Besides tasks involving instruction, arbitration, and keeping a straight face, the job of a second-grade teacher also includes serving as an always available health care professional, kind of like staffing a Minute Clinic for short people. Seven- and eight-year-olds are at the stage, developmentally, when they discover both phlegm and the ability to share their medical fears. Complaints tend to fall into categories such as I can't sniff, I can't swallow, I itch, or I can't move my arms (legs, feet, fingers, elbows, ears). For the can't sniff variety, I advise nose blowing. For swallowing, it's a drink of water. If someone tells me he can't move his right arm, I tell him to use his left hand. If a kid can't walk on her left leg, I tell her to hop on her right. For itching, I have a special spray that causes tickles to (sometimes) go away. It's a small bottle of hydrogen peroxide, which, last I looked, has no anti-itch ingredients at all, but does fill the teacher attention void quite well.
Just a few weeks ago, one of my students came up during break to tell me she couldn't move either arm. Indeed, both appendages hung uselessly by her side. As we were discussing alternatives to arm use, including Riverdance and soccer, she stopped suddenly, pointing at me with a finger attached to one of the formerly non-functioning arms and said, "Did you know your shirt is on inside out?" I was pleased to realize that my inability to dress in the dark had come in handy in averting a medical emergency.
I don't want anyone to think I'm cavalier about the needs of my students. It's just that I'm constantly having to evaluate the seriousness of any malady or disorder before I send a child to our school nurse. Nurse Nancy is kind and pretty and she has soft hands and a warm heart, but she can't possibly see every child whose toe nail tingles. When someone does go see her, however, she is, indeed, a miracle worker. One of Nurse Nancy's greatest medical-miracle accoutrements is the ice bag, which can heal almost anything. Ice bags are so popular at our school that Nurse Nancy has put a fifteen minute limit on their use, giving the injured child the physical and psychological benefit of going to see Nurse Nancy TWICE, not only to get the ice bag but also to take it back.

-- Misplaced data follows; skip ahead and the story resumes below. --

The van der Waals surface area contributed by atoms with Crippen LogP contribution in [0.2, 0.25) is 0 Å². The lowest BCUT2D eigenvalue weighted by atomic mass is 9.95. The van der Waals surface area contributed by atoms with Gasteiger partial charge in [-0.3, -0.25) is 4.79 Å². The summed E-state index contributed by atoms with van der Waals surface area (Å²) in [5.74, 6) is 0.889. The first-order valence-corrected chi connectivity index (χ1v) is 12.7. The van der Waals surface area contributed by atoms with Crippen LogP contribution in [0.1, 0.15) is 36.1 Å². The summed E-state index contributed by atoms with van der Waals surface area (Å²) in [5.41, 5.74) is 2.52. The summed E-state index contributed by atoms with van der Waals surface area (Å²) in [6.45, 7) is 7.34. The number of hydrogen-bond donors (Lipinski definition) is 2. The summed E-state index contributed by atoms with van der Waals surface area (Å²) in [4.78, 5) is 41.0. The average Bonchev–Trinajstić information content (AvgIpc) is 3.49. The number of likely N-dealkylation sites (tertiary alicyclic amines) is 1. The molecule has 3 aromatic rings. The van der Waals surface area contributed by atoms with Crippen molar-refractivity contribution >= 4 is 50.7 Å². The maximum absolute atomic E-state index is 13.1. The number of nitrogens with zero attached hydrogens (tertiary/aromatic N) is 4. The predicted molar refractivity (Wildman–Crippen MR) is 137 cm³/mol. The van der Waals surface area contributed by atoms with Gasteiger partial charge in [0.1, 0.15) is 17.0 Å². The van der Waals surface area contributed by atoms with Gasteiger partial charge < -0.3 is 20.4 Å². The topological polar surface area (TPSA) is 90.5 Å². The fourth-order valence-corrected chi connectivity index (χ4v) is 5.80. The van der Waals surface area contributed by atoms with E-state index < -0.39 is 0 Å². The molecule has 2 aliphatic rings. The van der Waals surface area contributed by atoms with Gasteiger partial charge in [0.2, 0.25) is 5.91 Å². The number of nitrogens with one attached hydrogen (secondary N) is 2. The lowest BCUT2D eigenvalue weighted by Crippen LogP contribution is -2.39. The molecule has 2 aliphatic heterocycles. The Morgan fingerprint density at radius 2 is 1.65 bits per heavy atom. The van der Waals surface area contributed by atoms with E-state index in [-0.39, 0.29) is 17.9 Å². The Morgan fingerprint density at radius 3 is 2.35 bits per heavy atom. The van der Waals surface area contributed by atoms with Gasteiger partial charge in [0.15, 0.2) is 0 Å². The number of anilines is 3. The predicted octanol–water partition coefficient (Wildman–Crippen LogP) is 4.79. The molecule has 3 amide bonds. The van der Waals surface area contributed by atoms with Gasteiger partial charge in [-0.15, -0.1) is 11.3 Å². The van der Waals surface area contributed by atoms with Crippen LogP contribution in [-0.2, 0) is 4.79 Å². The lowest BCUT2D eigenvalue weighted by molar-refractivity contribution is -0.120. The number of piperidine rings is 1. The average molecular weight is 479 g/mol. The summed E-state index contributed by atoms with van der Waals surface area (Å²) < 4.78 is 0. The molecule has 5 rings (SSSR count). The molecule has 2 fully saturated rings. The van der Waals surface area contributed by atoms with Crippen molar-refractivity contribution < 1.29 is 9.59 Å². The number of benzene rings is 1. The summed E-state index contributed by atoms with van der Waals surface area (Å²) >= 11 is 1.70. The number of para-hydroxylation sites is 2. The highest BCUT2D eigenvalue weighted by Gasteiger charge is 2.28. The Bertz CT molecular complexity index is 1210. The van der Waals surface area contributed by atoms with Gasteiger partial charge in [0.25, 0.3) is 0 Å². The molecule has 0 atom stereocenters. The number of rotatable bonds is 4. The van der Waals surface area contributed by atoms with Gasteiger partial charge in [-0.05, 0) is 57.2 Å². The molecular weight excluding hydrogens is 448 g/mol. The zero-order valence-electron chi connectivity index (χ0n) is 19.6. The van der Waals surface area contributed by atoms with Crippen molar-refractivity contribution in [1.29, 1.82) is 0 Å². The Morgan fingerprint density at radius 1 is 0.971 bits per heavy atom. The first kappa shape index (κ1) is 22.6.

My ability to ferret out the truly sick from the merely complaining is based not only on my many years as a teacher, but also as a mother. I'm proud to say I raised three children without a single stitch or broken bone, which probably had more to do with their inertia than with my parenting skills. Unless one of my kids had fallen off the couch during an episode of The A Team or Saved by the Bell, there was little chance of them getting hurt. In fact, the closest any of my children came to having a serious accident is when my oldest, Melissa, pulled a small TV down on top of herself, engraving Channel 11 into her forehead for several days.
My son, Billy, does propagate the notion that he is highly allergic to cats and, as a child, his eyes watered constantly and he couldn't breathe through his nose because of whichever cat we had around at the time. Either he is greatly exaggerating this allergy thing or maybe I wasn't paying close enough attention while I was busy brushing Fluffy. Although Melissa did call me from her UGA dorm room one time in the middle of the night to tell me she'd hit her head on her bunk bed, both my daughters are currently pretty stoic about their maladies. Molly is such a trooper, she dismissed her discomfort (not to mention her radioactive mustard hue) to the extent that she ended up with a five day Portland, Oregon hospital stay for an emergency gall bladder removal one hour after completing an eight hour cross country flight with a Vegas layover. She said the worst part of the entire ordeal wasn't the pain so severe she thought she was having a heart attack, but my need to hold her hand and generally get in the way any time medical professionals were trying to help her.
People with whom I work also rely on my medical expertise from time to time. After all, I am a doctor, although not the kind who helps people, according to an astute child a few years ago. I'm often involved in lunchtime faculty discussions having to do with topics like projectile vomiting, funky female problems, grotesque gastrointestinal catastrophes, and a few other things I can't relate here. My friend, Allie, once even asked my advice about her "walking pneumonia" and "death rattle" as she defended herself from my mirth with a tiny cough.
But my real talent lies in diagnosing and treating the minor ailments of children. For example, a couple of days ago, one of my boys came up and showed me a cut on his finger, asking for a band-aid. I looked and saw what appeared to be several days of healing and a few hours of grime on a paper cut, so I told him I thought he would be okay. Minutes later, I noticed he was holding tightly to the injured finger with the thumb and finger of his other hand. I made the mistake of asking him what he was doing, to which he said, "I'm making a tiny tourniquet with my finger to stop my heart from pumping the blood out of my cut." I gave him the blasted band-aid.